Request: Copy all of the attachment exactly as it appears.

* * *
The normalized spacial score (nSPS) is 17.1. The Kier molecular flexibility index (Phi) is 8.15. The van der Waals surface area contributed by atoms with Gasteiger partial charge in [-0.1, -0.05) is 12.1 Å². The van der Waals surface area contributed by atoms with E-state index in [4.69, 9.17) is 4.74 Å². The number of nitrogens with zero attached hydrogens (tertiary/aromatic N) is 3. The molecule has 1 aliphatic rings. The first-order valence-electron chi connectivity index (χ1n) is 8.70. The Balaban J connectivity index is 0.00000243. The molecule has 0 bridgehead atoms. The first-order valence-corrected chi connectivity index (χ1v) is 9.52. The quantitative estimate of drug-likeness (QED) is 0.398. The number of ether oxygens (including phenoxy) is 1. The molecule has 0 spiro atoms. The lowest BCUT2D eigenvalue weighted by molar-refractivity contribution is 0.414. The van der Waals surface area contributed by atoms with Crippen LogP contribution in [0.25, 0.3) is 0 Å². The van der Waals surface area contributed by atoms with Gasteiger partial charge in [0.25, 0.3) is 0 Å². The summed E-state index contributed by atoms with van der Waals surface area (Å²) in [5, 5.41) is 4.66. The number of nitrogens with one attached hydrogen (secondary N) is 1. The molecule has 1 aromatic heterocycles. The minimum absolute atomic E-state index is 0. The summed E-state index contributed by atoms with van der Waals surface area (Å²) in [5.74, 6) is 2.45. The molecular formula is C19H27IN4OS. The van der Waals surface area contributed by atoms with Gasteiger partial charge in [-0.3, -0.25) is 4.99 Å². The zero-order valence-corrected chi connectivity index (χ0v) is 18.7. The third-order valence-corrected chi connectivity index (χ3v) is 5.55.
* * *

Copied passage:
The normalized spacial score (nSPS) is 17.1. The Kier molecular flexibility index (Phi) is 8.15. The van der Waals surface area contributed by atoms with Gasteiger partial charge in [-0.1, -0.05) is 12.1 Å². The van der Waals surface area contributed by atoms with E-state index in [4.69, 9.17) is 4.74 Å². The number of nitrogens with zero attached hydrogens (tertiary/aromatic N) is 3. The molecule has 1 aliphatic rings. The first-order valence-electron chi connectivity index (χ1n) is 8.70. The Balaban J connectivity index is 0.00000243. The molecule has 0 bridgehead atoms. The first-order valence-corrected chi connectivity index (χ1v) is 9.52. The quantitative estimate of drug-likeness (QED) is 0.398. The number of ether oxygens (including phenoxy) is 1. The molecule has 0 spiro atoms. The lowest BCUT2D eigenvalue weighted by molar-refractivity contribution is 0.414. The van der Waals surface area contributed by atoms with Crippen LogP contribution in [0.25, 0.3) is 0 Å². The van der Waals surface area contributed by atoms with Gasteiger partial charge in [0.25, 0.3) is 0 Å². The summed E-state index contributed by atoms with van der Waals surface area (Å²) in [5, 5.41) is 4.66. The number of nitrogens with one attached hydrogen (secondary N) is 1. The molecule has 1 aromatic heterocycles. The minimum absolute atomic E-state index is 0. The summed E-state index contributed by atoms with van der Waals surface area (Å²) in [5.74, 6) is 2.45. The molecular formula is C19H27IN4OS. The van der Waals surface area contributed by atoms with Gasteiger partial charge in [-0.3, -0.25) is 4.99 Å². The zero-order valence-corrected chi connectivity index (χ0v) is 18.7. The third-order valence-corrected chi connectivity index (χ3v) is 5.55.